Nelson Hsieh explores how the Bible came to have chapter divisions and how they influence our reading of the text.
Can you imagine reading your Bible without chapter divisions?
The original authors of Scripture probably used some punctuation and paragraph divisions, but they almost certainly did not use chapter divisions and numbers. Yet chapters permeate editions of the Bible today and they influence how we read Scripture, often unconsciously.
Think about how modern chapter numbering tends to determine sermon texts, yearly Bible reading plans, and classroom assignments. For example, in my seminary Bible survey classes, I had to write a one-sentence summary of every chapter in the Bible. But what if the chapter numbers don’t indicate a shift or division in the biblical text itself, or what if the chapter breaks are in bad places?
The story of how our modern chapter system arose is an interesting one, and it has implications for our Bible reading today.
Why were standardised chapters needed?
Modern chapter divisions arose in the early thirteenth century AD in the midst of an intellectual climate that needed navigational aids for studying the Bible. New study tools like concordances listed all the uses of a given word in the entire Bible. Chapter references helped users find the exact place in their Bible, so that they could read the fuller context. We take for granted that we can easily find Romans 12:6, but such was not the case prior to the thirteenth century.
With the rise of universities, the study of the Bible moved from monasteries and churches into classrooms. Students and teachers literally needed to be on the same page to discuss Scripture. But most Bibles of the time did not use page numbers and there was not yet a standardised chapter/verse system.
The Latin Bibles used in Europe had a multitude of chapter systems. These chapter systems were inherited from the Old Latin tradition and various revisions to Jerome’s Latin Vulgate. New Testament scholar Hugh Houghton has identified 16 different chapter systems in Old Latin manuscripts of John’s Gospel, containing between 13 to 68 chapters. This lack of standardisation was a problem if people wanted to easily navigate to the same passage of Scripture.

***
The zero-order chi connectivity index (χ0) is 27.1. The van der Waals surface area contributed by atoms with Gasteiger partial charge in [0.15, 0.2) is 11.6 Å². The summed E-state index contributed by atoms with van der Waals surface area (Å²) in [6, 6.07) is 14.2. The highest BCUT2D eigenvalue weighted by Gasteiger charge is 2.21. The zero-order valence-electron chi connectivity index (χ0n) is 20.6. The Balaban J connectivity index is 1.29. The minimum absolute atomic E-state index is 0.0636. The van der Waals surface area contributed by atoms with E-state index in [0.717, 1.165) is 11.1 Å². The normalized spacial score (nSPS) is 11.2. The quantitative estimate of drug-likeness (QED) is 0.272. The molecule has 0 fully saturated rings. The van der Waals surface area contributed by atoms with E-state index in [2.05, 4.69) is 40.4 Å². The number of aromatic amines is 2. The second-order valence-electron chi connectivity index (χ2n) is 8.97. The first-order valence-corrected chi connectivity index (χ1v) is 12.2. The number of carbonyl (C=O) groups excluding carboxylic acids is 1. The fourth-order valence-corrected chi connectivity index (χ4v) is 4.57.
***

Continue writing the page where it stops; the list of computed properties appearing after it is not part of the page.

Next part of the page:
How did the modern chapter system arise?
The modern chapter system is closely linked to so-called ‘Paris Bibles’ of the thirteenth century. These Latin Bibles were originally produced in Paris, but eventually found their way to other parts of Europe. Paris Bibles popularised a new kind of Bible, a portable, single-volume, standardised format that still characterises Bibles used today.
Nowadays, people take for granted that everyone can have their own personal copy of the Bible, which they can easily take to church or school. But such was rare throughout most of church history because a copy of the entire Bible would span multiple volumes or be one very large book. A portable, one-volume Bible was made possible through technological advancements with thinner parchment and new scribal practices of writing in smaller script and with more abbreviations. The Paris Bible’s new portable format was especially popular with Dominican and Franciscan friars who were travelling preachers and needed a Bible they could easily carry.
We can also easily take for granted that Ruth comes after Judges, or that 1 and 2 Chronicles comes after 1 and 2 Kings. But different manuscripts had variations among themselves regarding the order in which the books of the Bible appeared. And when a Bible spans several volumes, one can reshelve the individual volumes in different orders. Once the Paris Bibles popularised having the entire Bible in one volume, the order of books mattered more. There were already some common ordering principles, but the Paris Bibles helped to standardise an order similar to what we find in modern Bibles today.